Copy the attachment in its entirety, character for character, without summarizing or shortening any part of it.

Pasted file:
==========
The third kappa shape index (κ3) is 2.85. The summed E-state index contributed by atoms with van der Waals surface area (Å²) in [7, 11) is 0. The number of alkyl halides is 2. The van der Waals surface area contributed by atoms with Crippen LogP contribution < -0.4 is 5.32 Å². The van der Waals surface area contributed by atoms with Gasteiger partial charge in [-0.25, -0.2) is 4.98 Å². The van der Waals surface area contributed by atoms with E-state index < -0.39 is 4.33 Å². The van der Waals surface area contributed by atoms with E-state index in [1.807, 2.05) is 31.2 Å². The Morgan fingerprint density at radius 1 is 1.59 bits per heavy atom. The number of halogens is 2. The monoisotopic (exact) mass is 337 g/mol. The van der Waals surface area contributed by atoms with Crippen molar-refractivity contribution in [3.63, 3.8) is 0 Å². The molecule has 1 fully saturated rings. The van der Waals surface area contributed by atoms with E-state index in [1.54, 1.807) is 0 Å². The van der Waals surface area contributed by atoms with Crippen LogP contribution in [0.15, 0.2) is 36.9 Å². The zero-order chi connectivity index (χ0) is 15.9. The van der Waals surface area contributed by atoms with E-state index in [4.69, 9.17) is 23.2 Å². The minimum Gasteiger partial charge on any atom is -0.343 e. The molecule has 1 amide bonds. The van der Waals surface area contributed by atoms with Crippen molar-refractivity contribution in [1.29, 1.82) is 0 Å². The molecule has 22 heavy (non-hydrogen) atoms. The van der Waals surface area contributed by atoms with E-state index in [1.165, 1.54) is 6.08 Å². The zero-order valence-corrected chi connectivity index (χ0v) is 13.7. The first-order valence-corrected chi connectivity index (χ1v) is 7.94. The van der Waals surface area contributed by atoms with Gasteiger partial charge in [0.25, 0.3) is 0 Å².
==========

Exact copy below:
The third kappa shape index (κ3) is 2.85. The summed E-state index contributed by atoms with van der Waals surface area (Å²) in [7, 11) is 0. The number of alkyl halides is 2. The van der Waals surface area contributed by atoms with Crippen LogP contribution < -0.4 is 5.32 Å². The van der Waals surface area contributed by atoms with Gasteiger partial charge in [-0.25, -0.2) is 4.98 Å². The van der Waals surface area contributed by atoms with E-state index < -0.39 is 4.33 Å². The van der Waals surface area contributed by atoms with E-state index in [1.807, 2.05) is 31.2 Å². The Morgan fingerprint density at radius 1 is 1.59 bits per heavy atom. The number of halogens is 2. The monoisotopic (exact) mass is 337 g/mol. The van der Waals surface area contributed by atoms with Crippen molar-refractivity contribution in [3.63, 3.8) is 0 Å². The molecule has 1 fully saturated rings. The van der Waals surface area contributed by atoms with E-state index in [1.54, 1.807) is 0 Å². The van der Waals surface area contributed by atoms with Crippen LogP contribution in [0.15, 0.2) is 36.9 Å². The zero-order chi connectivity index (χ0) is 15.9. The van der Waals surface area contributed by atoms with E-state index in [4.69, 9.17) is 23.2 Å². The minimum Gasteiger partial charge on any atom is -0.343 e. The molecule has 1 amide bonds. The van der Waals surface area contributed by atoms with Crippen molar-refractivity contribution in [1.29, 1.82) is 0 Å². The molecule has 22 heavy (non-hydrogen) atoms. The van der Waals surface area contributed by atoms with E-state index in [1.165, 1.54) is 6.08 Å². The zero-order valence-corrected chi connectivity index (χ0v) is 13.7. The first-order valence-corrected chi connectivity index (χ1v) is 7.94. The van der Waals surface area contributed by atoms with Gasteiger partial charge in [0.25, 0.3) is 0 Å².